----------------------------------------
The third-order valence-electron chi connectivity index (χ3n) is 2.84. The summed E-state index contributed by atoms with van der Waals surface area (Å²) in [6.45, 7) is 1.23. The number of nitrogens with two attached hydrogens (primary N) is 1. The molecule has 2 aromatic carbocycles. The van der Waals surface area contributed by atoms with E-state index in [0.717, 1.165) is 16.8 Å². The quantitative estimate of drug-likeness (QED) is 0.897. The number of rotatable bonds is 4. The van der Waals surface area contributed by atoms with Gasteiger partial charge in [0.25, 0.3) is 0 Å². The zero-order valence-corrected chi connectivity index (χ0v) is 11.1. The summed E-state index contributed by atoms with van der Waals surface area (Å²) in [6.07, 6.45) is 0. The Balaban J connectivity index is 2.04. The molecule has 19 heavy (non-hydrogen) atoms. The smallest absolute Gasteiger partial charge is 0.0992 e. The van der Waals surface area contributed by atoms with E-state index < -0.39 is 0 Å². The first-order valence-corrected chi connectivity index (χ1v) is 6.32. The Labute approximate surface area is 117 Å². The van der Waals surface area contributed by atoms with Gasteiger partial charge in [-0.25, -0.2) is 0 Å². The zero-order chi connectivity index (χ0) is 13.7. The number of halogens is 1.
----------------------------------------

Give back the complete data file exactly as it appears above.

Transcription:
The third-order valence-electron chi connectivity index (χ3n) is 2.84. The summed E-state index contributed by atoms with van der Waals surface area (Å²) in [6.45, 7) is 1.23. The number of nitrogens with two attached hydrogens (primary N) is 1. The molecule has 2 aromatic carbocycles. The van der Waals surface area contributed by atoms with E-state index in [0.717, 1.165) is 16.8 Å². The quantitative estimate of drug-likeness (QED) is 0.897. The number of rotatable bonds is 4. The van der Waals surface area contributed by atoms with Gasteiger partial charge in [0.25, 0.3) is 0 Å². The zero-order valence-corrected chi connectivity index (χ0v) is 11.1. The summed E-state index contributed by atoms with van der Waals surface area (Å²) in [6.07, 6.45) is 0. The Balaban J connectivity index is 2.04. The molecule has 19 heavy (non-hydrogen) atoms. The smallest absolute Gasteiger partial charge is 0.0992 e. The van der Waals surface area contributed by atoms with E-state index < -0.39 is 0 Å². The first-order valence-corrected chi connectivity index (χ1v) is 6.32. The Labute approximate surface area is 117 Å². The van der Waals surface area contributed by atoms with Gasteiger partial charge in [-0.25, -0.2) is 0 Å². The zero-order chi connectivity index (χ0) is 13.7. The number of halogens is 1.